The research of the International Trade and Investment (ITI) Program, which includes 90 current members, covers a wide range of topics, such as explaining patterns of international trade, foreign direct investment, and immigration, and improving our understanding of the impact of trade policies. In addition, specialized ITI conferences cover such topics as "Globalization and Poverty" and "China's Growing Role in World Trade."1 These two projects illustrate that a good deal of our research is concerned with developing countries, although that will not be discussed in this summary. Here I focus on a few topics related to trade patterns and trade policy.
The Great Trade Collapse
The financial crisis and great recession of 2008-9 brought with it a "great trade collapse": world trade relative to GDP fell by nearly 30 percent between these two years, exceeding the experience of other post-war recessions. Why did trade fall so much, and why did it recover relatively quickly? The leading explanations stress, in varying degrees, the roles of: inventory adjustment for imports; demand for durable versus non-durable goods; the use of intermediate inputs in trade, which might magnify the impact on trade as "supply chains" are temporarily disrupted; and the role of trade credit, which appears to have dried up temporarily during the crisis.
Beginning with the last of these explanations, Kalina Manova and her co-authors provide the strongest evidence supporting the role of credit constraints on exports. These constraints limit the extensive margin of exports in sectors that are most vulnerable to financial stress. 2Furthermore, she argues that such sectors faced greater reductions in their exports to the U.S. market during the financial crisis. 3 That idea is confirmed for Japan by Mary Amiti and David Weinstein.4 They find that Japanese exporters faced greater reductions in their sales abroad if they were affiliated with main banks that performed poorly. Focusing on China, my co-authors and I find that firms faced tighter credit constraints on their exports than on their domestic sales, and that exports experienced a significant slowdown because of the 2008 crisis.5 Ann E. Harrison and her co-authors find that, for the United States, import prices often rose during the crisis, which is inconsistent with falling demand but can arise from a supply constraint, such as a lack of export credit.6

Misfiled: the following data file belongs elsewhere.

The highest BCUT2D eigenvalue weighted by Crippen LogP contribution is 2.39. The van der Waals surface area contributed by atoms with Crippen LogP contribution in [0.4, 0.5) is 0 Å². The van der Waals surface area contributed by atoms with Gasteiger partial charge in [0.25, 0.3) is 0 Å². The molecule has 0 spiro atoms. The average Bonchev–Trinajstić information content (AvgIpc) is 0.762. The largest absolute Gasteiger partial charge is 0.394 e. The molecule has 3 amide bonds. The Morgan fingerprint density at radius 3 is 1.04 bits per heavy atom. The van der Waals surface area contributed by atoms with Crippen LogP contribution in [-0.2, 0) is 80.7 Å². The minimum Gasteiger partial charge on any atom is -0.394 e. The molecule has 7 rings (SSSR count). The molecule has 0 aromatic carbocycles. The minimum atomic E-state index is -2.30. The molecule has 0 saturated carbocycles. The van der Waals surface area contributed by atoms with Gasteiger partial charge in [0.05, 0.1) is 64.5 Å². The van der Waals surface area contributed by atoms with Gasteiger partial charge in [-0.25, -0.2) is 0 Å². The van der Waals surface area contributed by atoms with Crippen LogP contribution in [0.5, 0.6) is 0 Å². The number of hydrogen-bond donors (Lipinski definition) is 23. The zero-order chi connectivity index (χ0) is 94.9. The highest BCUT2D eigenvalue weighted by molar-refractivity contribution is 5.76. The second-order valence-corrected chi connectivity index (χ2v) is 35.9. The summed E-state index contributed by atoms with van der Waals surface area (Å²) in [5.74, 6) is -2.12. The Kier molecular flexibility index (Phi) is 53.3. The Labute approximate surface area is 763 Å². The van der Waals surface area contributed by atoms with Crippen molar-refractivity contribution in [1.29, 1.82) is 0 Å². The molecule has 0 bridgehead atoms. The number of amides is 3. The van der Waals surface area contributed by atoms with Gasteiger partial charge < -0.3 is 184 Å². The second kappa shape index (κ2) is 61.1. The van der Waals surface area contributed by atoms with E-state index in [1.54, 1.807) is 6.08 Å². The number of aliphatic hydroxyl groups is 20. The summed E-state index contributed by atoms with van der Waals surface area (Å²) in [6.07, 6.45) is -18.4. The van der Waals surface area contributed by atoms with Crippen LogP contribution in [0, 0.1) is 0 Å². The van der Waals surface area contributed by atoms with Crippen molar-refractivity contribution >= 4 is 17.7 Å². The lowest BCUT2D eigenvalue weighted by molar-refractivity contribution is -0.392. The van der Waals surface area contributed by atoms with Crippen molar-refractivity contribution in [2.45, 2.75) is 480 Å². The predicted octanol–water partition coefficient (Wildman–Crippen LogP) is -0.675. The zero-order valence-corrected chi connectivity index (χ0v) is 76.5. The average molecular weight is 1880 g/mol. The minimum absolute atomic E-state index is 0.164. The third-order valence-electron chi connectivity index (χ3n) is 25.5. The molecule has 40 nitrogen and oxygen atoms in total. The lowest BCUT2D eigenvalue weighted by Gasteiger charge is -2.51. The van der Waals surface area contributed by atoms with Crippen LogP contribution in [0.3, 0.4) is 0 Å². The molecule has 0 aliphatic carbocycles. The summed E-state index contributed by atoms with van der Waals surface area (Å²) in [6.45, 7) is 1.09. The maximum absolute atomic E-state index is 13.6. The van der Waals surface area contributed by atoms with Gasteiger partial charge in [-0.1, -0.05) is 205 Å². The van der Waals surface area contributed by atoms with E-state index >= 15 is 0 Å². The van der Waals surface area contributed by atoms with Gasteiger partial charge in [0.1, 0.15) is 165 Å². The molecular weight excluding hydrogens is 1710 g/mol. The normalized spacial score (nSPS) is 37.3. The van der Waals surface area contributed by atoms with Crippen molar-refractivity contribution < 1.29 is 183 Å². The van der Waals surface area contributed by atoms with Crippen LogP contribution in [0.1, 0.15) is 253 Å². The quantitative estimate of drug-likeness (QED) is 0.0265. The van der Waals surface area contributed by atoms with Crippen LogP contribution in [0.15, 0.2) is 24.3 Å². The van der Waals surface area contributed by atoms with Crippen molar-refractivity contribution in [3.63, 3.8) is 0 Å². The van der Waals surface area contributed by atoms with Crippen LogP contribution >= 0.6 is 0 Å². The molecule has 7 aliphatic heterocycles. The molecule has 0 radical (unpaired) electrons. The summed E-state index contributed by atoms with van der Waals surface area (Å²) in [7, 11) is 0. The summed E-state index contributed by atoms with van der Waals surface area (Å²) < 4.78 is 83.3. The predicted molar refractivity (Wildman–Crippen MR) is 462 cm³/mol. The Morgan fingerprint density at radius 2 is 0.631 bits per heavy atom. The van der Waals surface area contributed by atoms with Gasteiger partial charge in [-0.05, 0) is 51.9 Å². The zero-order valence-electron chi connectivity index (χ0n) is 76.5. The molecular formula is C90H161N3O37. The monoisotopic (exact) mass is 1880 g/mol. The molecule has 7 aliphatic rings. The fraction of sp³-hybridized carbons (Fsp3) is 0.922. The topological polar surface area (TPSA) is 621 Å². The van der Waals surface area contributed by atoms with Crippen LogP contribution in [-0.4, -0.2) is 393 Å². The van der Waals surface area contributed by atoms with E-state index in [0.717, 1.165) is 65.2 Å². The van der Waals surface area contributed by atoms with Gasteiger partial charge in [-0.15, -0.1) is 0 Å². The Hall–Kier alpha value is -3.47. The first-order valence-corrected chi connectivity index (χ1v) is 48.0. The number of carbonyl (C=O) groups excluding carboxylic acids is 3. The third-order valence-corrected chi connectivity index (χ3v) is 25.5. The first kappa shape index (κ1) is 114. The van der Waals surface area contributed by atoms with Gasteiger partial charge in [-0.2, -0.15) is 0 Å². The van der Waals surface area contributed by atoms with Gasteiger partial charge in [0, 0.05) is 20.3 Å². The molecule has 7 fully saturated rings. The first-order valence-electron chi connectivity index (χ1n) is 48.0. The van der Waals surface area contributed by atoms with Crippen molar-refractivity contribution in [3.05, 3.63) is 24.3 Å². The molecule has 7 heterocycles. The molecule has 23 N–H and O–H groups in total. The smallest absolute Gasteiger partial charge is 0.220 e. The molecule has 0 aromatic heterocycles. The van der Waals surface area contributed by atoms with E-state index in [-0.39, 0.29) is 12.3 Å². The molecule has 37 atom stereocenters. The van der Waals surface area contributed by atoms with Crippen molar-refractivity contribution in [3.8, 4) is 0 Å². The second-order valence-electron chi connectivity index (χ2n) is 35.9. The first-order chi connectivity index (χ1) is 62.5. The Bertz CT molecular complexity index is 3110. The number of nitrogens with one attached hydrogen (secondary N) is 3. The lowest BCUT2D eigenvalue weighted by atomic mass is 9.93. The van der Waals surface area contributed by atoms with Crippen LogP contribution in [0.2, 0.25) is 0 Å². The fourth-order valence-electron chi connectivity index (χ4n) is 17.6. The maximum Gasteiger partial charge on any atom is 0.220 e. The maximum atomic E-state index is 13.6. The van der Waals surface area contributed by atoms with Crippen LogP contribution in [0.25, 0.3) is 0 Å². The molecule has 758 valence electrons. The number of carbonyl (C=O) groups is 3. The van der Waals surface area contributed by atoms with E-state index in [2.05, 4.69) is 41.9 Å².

Other work casts some doubt on the importance of export credit. George Alessandria and co-authors instead stress the role of inventory adjustment, which can lead to a rapid fall in imports as stocks are adjusted downwards.7 Andrei Levchenko, Logan Lewis, and Linda Tesar also find a limited role for trade credit in their regression analysis of U.S. trade, but they use an accounting definition of "trade credit" that applies equally well to exports or domestic sales. 8 As an alternative explanation, they find that sectors which are more reliant on imported intermediate inputs suffered more during the crisis, because these supply chains were temporarily disrupted. Fabio Ghironi and his co-authors also stress the importance of imported inputs. They model the different components of aggregate demand (consumption, investment, government spending, and exports) as having different import intensities. 9 They then construct a weighted average of those factors with the weights reflecting their import intensities. Using the resulting variable as an income term, and including an import price, they are able to construct a model that predicts the fluctuations in import demand during the current crisis and earlier episodes much more accurately than do conventional methods that rely on GDP and aggregate prices.
Of course, in the end it will be a combination of factors that explain the great trade collapse: even if inventories or imported intermediates are more important quantitatively, that finding need not detract from the significance of trade credit. Amiti and Weinstein, for example, argue that trade credit can account for about 20 percent of the fall in exports for Japan, so it was not the most important factor, but it was still economically significant. That point is also made for Peruvian exports by Veronica Rappoport and co-authors, who argue that the reduction in loans from banks performing poorly reduced aggregate exports by 15 percent during the crisis. 10 Perhaps the most comprehensive evaluation of the different factors contributing to the great collapse in trade was written by Jonathan Eaton, Sam Kortum, Brent Neiman, and John Romalis. 11 They argue that the relative decline in demand for manufactures was the most important driver of the decline in manufacturing trade, and especially the decline in demand for durable manufactures. These factors account for more than 80 percent of the global decline in trade/GDP. While they find that trade frictions increased and played an important role in reducing trade in some countries, notably China and Japan, these frictions only had a small impact on global trade.